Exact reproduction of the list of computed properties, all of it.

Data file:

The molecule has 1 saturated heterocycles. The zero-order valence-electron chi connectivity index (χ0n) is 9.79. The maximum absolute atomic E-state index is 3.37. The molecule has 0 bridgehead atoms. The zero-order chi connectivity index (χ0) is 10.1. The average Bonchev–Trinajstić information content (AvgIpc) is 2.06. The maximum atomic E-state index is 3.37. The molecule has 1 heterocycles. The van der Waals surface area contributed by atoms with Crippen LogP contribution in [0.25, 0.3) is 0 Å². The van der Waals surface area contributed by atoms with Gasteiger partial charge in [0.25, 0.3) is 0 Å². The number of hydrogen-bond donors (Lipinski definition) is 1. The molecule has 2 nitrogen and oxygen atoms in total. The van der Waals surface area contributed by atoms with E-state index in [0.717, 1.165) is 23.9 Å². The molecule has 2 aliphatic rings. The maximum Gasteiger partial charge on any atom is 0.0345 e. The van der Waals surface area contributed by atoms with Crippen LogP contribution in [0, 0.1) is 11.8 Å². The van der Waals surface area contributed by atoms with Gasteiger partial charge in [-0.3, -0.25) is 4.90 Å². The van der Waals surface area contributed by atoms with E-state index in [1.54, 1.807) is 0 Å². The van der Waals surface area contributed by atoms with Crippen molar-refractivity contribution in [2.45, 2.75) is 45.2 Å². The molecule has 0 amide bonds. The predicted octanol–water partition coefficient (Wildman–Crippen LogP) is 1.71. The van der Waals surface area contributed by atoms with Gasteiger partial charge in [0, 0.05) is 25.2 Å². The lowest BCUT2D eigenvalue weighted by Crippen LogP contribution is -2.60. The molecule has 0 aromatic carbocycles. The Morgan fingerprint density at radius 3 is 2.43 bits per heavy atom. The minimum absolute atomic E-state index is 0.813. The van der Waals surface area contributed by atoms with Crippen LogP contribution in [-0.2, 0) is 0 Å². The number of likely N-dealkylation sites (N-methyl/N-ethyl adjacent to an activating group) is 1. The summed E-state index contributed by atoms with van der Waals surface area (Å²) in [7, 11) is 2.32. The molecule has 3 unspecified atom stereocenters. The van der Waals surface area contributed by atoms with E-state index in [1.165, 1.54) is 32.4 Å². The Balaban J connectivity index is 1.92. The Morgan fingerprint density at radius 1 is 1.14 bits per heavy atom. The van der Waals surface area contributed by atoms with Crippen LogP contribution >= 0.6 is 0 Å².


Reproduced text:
The molecule has 1 saturated heterocycles. The zero-order valence-electron chi connectivity index (χ0n) is 9.79. The maximum absolute atomic E-state index is 3.37. The molecule has 0 bridgehead atoms. The zero-order chi connectivity index (χ0) is 10.1. The average Bonchev–Trinajstić information content (AvgIpc) is 2.06. The maximum atomic E-state index is 3.37. The molecule has 1 heterocycles. The van der Waals surface area contributed by atoms with Crippen LogP contribution in [0.25, 0.3) is 0 Å². The van der Waals surface area contributed by atoms with Gasteiger partial charge in [0.25, 0.3) is 0 Å². The number of hydrogen-bond donors (Lipinski definition) is 1. The molecule has 2 nitrogen and oxygen atoms in total. The van der Waals surface area contributed by atoms with E-state index in [0.717, 1.165) is 23.9 Å². The molecule has 2 aliphatic rings. The maximum Gasteiger partial charge on any atom is 0.0345 e. The van der Waals surface area contributed by atoms with Crippen LogP contribution in [0, 0.1) is 11.8 Å². The van der Waals surface area contributed by atoms with Gasteiger partial charge in [-0.3, -0.25) is 4.90 Å². The van der Waals surface area contributed by atoms with E-state index in [1.54, 1.807) is 0 Å². The van der Waals surface area contributed by atoms with Crippen molar-refractivity contribution in [2.45, 2.75) is 45.2 Å². The molecule has 0 amide bonds. The predicted octanol–water partition coefficient (Wildman–Crippen LogP) is 1.71. The van der Waals surface area contributed by atoms with Gasteiger partial charge in [0, 0.05) is 25.2 Å². The lowest BCUT2D eigenvalue weighted by Crippen LogP contribution is -2.60. The molecule has 0 aromatic carbocycles. The Morgan fingerprint density at radius 3 is 2.43 bits per heavy atom. The minimum absolute atomic E-state index is 0.813. The van der Waals surface area contributed by atoms with Crippen LogP contribution in [-0.2, 0) is 0 Å². The number of likely N-dealkylation sites (N-methyl/N-ethyl adjacent to an activating group) is 1. The summed E-state index contributed by atoms with van der Waals surface area (Å²) in [7, 11) is 2.32. The molecule has 3 unspecified atom stereocenters. The van der Waals surface area contributed by atoms with E-state index in [1.165, 1.54) is 32.4 Å². The Balaban J connectivity index is 1.92. The Morgan fingerprint density at radius 1 is 1.14 bits per heavy atom. The van der Waals surface area contributed by atoms with Crippen LogP contribution >= 0.6 is 0 Å².